Why was Yury Gagarin’s spacesuit kept from being photographed after landing? (PHOTOS)

Photos taken straight after Yury Gagarin’s return back to Earth show him wearing an ordinary warm jacket, instead of his spacesuit. It’s not like he went up there dressed like that though, did he? So, what gives?

In the presence of members of the state commision after his legendary successful space flight, Yury Gagarin - the first man in space - did not forget to mention one very important detail: “I took a few extatic photos up there. I had taken the outer shell off by then. I’d only had the blue thermal wear on - no pictures were taken with the orange and gray layers and helmet. The spacesuit was [tucked away].”

And so it was - in every photo after landing, the cosmonaut is shown wearing a warm jacket similar to an ordinary Soviet vatnik (warm clothes, worn by prisoners in Soviet labor camps). In actuality, this was a V-3 heat-shielding costume worn by Gagarin under his spacesuit. There was no suit in sight, however. 

But why would he need to hide it?

Let him fly without the suit!

The battle that waged around whether the first man in space was going to have a spacesuit at all was fierce. What was he to wear on such a perilous journey?

It will sound silly today, but some of the specialists seriously considered sending Yuru Gagarin into space in the heat-shielding costume - and nothing else. It would’ve protected him in the event of a water landing, or against the cold; but it would have been useless in the event of the spacecraft decompressing in space. However, the ‘Vostok’s designers realized in February of 1960 that they were having serious issues with the overall mass and it was imperative that they reduce it somehow - by removing as much equipment as possible. However, many were optimistic that there was little chance of the spacecraft decompressing, so the spacesuit would only have added unnecessary weight. 

Gagarin's spacesuit

The debate over whether the cosmonaut needed the suit at all lasted until summer, until, finally, the “father of spaceflight”, Sergey Korolev, issued the final word. He said that he was “willing to sacrifice 500 kilograms” [at the expense of the ship’s padding and equipment], if it meant that the spacesuit with its life-support systems would be ready by the end of the year.”

With just eight months left on the clock before the flight, work was underway to create the first spacesuit in history - the ‘SK-1’.

The suit

The engineers opted to take the shortest path, using the ‘Vorkuta’ Su-9 fighter pilot suit as the basis - where life support and oxygen supply systems were also critical components.

The SK-1 was a “soft” spacesuit, consisting of two layers of materials. The first was comprised of lavsan and polyethylene terephthalate - a type of thermoplastic: it had been the newest type of material at the time, developed by the Academy of Sciences relatively recently, in 1949. The lavsan was used for reinforcement (today the material is used in the creation of plastic bottles!).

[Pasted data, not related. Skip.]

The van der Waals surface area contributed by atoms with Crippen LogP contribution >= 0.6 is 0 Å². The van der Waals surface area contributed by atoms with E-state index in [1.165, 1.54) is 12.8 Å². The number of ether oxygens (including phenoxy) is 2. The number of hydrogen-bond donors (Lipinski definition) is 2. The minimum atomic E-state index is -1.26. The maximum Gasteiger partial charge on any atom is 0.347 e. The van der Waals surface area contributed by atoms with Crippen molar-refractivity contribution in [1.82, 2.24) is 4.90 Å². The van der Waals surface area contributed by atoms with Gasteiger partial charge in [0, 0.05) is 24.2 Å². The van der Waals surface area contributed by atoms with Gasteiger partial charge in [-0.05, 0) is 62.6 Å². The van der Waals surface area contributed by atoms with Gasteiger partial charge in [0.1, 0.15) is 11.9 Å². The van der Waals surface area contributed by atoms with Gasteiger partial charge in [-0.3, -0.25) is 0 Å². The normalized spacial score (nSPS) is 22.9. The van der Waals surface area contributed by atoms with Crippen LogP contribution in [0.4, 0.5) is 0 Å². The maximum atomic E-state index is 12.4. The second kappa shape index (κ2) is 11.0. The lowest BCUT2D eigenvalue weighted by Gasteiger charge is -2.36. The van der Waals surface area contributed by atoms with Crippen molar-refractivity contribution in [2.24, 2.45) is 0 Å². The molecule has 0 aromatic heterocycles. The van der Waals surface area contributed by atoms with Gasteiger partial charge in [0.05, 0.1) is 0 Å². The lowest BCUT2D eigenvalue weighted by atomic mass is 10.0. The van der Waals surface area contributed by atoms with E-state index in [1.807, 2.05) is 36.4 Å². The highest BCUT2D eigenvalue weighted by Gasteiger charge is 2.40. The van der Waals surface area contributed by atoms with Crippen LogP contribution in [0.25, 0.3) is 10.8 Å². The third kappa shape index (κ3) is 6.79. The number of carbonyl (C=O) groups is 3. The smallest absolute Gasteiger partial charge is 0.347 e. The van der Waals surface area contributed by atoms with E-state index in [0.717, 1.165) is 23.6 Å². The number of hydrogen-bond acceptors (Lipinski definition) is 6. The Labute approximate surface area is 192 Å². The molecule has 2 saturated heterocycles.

The second hermetically sealed layer was made of rubber. Its outer layer, visible to all, was an orange waterproof casing. The orange was used to make any rescue attempts easier, in the event of the cosmonaut having to eject from the cabin and perform a parachute landing. 

The helmet was immovable, with pressure sensors attached. In the event of decompression, it would automatically shut, while the hose used for conditioning the inside of the suit with air from inside the spaceship would automatically disconnect. In that event, air supply would be carried out via the attached oxygen tank. Of course, going on a spacewalk in such a suit would have been strictly impossible, but the cosmonaut could last a total of five hours inside the cabin, without support from the ship’s systems. By the way, even this primitive spacesuit already had its own waste-disposal system, enabling the cosmonauts to do their business without removing the suit. 

The SK-1 was strictly tailored to the measurements of the first squad of cosmonauts and weighed 20 kg, together with the helmet. It was impossible to put it on without assistance. There were specific instructions regulating the order in which the legs, arms and other steps were to be carried out. It was, however, possible to take it off without assistance. 

Gagarin wore several layers of clothing: a basic layer, followed by thermal shielding, a layer of lavsan, followed by the rubber and, finally - the orange casing. But what was the reason for the strict regulations on hiding these things from the camera’s eye? 

A man on a secret mission  

As you might have guessed, the answer is simple: secrecy. The spacesuit had every right to be considered an ingenious Soviet invention; the materials and construction, at the height of the Space Race with the Americans, had been a state secret. The orange outer casing was, among other things, designed to hide the layers underneath from the public eye. 

Yury Gagarin was under strict orders to take every possible step to get rid of the spacesuit by either hiding or outright destroying it, wherever the landing may occur. In order to ensure that this took place, one of the suit’s designers, Ota Bakhramov, was sent to assist. On April 12, 1961, the secret mission that only a small number of people were privy to was carried out. 

Bakhramov was to take the suit from Gagarin or the leader of the search and rescue team at the point of landing. That day, the engineer still managed to end up in several amateur photos, while carrying out the secret mission. The hulk of a man in a fedora hat and winter coat was assumed by the residents of the town of Engels to be a security officer or the cosmonaut’s bodyguard, tasked with guarding the national hero’s safety. But the truth was far more prosaic: Bakhramov was simply there to pick up the suit. 

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